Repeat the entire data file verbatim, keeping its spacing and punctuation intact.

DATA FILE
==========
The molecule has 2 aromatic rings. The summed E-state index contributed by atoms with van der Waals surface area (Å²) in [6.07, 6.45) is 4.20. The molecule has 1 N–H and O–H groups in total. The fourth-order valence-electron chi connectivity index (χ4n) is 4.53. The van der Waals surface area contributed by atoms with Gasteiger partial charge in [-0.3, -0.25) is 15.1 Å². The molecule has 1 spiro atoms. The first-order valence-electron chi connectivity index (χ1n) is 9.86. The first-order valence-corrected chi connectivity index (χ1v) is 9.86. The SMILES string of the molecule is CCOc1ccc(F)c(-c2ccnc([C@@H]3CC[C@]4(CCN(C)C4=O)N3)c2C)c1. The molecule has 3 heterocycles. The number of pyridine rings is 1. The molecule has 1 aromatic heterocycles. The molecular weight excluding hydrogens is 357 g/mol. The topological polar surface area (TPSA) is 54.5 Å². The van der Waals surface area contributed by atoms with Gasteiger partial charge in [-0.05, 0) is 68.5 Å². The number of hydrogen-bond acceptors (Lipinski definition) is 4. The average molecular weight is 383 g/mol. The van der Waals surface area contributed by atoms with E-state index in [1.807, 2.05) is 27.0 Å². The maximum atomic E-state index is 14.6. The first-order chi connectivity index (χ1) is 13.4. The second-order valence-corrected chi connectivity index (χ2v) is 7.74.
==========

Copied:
The molecule has 2 aromatic rings. The summed E-state index contributed by atoms with van der Waals surface area (Å²) in [6.07, 6.45) is 4.20. The molecule has 1 N–H and O–H groups in total. The fourth-order valence-electron chi connectivity index (χ4n) is 4.53. The van der Waals surface area contributed by atoms with Gasteiger partial charge in [-0.3, -0.25) is 15.1 Å². The molecule has 1 spiro atoms. The first-order valence-electron chi connectivity index (χ1n) is 9.86. The first-order valence-corrected chi connectivity index (χ1v) is 9.86. The SMILES string of the molecule is CCOc1ccc(F)c(-c2ccnc([C@@H]3CC[C@]4(CCN(C)C4=O)N3)c2C)c1. The molecule has 3 heterocycles. The number of pyridine rings is 1. The molecule has 1 aromatic heterocycles. The molecular weight excluding hydrogens is 357 g/mol. The topological polar surface area (TPSA) is 54.5 Å². The van der Waals surface area contributed by atoms with Gasteiger partial charge in [-0.05, 0) is 68.5 Å². The number of hydrogen-bond acceptors (Lipinski definition) is 4. The average molecular weight is 383 g/mol. The van der Waals surface area contributed by atoms with E-state index in [1.807, 2.05) is 27.0 Å². The maximum atomic E-state index is 14.6. The first-order chi connectivity index (χ1) is 13.4. The second-order valence-corrected chi connectivity index (χ2v) is 7.74.